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First Domain

Posted on 2012-03-12
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Last Modified: 2012-03-14
I am setting up my first domain and I am going to park the name for a while and run the .com locally until I can figure out what I need to put it on the WAN.  When I set up the first server as the domain controller how do I handle the IP setting for staying local and handling the local LAN?  Do I have to give it and IP address of lets say 192.168.50.254 and in the Primary DNS point it at itself 127.0.0.1 so that it sees the .com?  Also I have read that there should be 2 domain controllers in the domain- why?

All knowledge welcome.
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Question by:neumonicmike
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Tymetwister earned 117 total points
ID: 37712637
Generally the reason why you would set up two DC's is for optimal FSMO role placement with Active Directory. Here's a short article on Best Practices:

http://oreilly.com/pub/a/windows/2004/06/15/fsmo.html
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by:d_s_s
d_s_s earned 117 total points
ID: 37712960
I'm going to leave out a lot of specifics to keep this basic in answering your question.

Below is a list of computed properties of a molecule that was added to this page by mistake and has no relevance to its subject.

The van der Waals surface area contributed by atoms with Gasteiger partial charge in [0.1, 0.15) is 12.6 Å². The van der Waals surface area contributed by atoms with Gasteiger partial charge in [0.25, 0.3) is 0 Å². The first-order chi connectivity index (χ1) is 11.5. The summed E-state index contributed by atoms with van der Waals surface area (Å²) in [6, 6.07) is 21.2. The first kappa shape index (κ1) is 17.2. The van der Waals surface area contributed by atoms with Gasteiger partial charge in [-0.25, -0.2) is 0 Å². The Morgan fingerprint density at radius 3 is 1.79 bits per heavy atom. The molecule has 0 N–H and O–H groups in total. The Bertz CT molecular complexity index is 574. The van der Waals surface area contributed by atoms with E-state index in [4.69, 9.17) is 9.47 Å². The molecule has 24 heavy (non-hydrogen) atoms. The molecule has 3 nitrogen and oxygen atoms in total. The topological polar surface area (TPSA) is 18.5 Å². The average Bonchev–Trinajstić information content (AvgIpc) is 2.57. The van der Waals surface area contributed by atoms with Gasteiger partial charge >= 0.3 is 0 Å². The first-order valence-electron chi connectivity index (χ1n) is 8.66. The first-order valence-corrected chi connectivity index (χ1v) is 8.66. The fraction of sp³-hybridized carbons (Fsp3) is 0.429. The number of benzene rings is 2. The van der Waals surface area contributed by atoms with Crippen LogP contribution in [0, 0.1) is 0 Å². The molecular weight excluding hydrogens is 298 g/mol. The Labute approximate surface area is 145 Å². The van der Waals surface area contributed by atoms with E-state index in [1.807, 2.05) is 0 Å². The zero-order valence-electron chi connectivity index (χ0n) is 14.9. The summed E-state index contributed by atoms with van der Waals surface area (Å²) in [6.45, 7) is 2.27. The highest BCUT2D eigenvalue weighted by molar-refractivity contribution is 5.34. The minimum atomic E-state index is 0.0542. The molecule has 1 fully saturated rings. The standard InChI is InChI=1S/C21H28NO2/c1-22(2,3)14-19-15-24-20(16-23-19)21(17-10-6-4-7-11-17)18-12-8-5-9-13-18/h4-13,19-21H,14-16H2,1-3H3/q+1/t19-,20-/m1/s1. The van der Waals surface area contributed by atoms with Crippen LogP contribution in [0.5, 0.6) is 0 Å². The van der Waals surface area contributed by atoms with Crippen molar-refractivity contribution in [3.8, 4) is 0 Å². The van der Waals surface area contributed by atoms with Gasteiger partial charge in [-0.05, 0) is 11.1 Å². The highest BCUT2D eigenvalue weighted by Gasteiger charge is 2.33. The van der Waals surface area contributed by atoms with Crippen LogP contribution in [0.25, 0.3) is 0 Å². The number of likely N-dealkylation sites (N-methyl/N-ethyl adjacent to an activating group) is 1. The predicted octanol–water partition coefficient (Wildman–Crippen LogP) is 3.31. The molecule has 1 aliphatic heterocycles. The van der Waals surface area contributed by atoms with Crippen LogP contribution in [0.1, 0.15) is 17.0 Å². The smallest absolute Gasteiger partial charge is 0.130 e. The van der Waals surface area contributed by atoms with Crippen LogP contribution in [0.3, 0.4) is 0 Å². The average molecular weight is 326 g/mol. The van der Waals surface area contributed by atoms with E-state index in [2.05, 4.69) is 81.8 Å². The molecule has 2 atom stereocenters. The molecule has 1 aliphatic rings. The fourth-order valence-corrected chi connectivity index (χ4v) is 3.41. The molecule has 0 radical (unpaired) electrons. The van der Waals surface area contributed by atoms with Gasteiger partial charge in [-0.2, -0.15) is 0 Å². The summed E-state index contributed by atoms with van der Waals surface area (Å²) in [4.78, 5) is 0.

First, you want to always put the DC on a private network (192.xxx,10.xxx, 172.xxx). A domain controller (DC) is meant for private networks.

A domain name will always be visible to the Internet, whether it is parked or live. These are two separate concepts; that is, you are talking about an internal network with your domain controller and a website, which is external.

Now, the website can be hosted on your DC with IIS. However, I do not recommend this as there is a direct link between your DC and the Internet. I do recommend setting up a separate server (non-DC) to act as a websever using IIS. This server can play nice with the DC. If this is for private use and testing then there is no harm.

The reason why you want more than one controller is for failover, load balancing (performance), and recovery. This is not a requirement; however, it is recommended.

Hope this helps.

Cheers,
dom
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by:FdpxAP-GJL
FdpxAP-GJL earned 116 total points
ID: 37713048
If the domain is for internal use, you can use .local for the internal active directory domain. That then stops the nasty problem of having machines outside the office having problems connecting to server. You can add referenced to the internet Domain Name on to exchange / IIS as required.

Internally use an address from a private range. Use NAT on the firewall to allow outbound access, and port forward in to the network if you need to have internal servers accessed from the Internet.

Regards

Gordon
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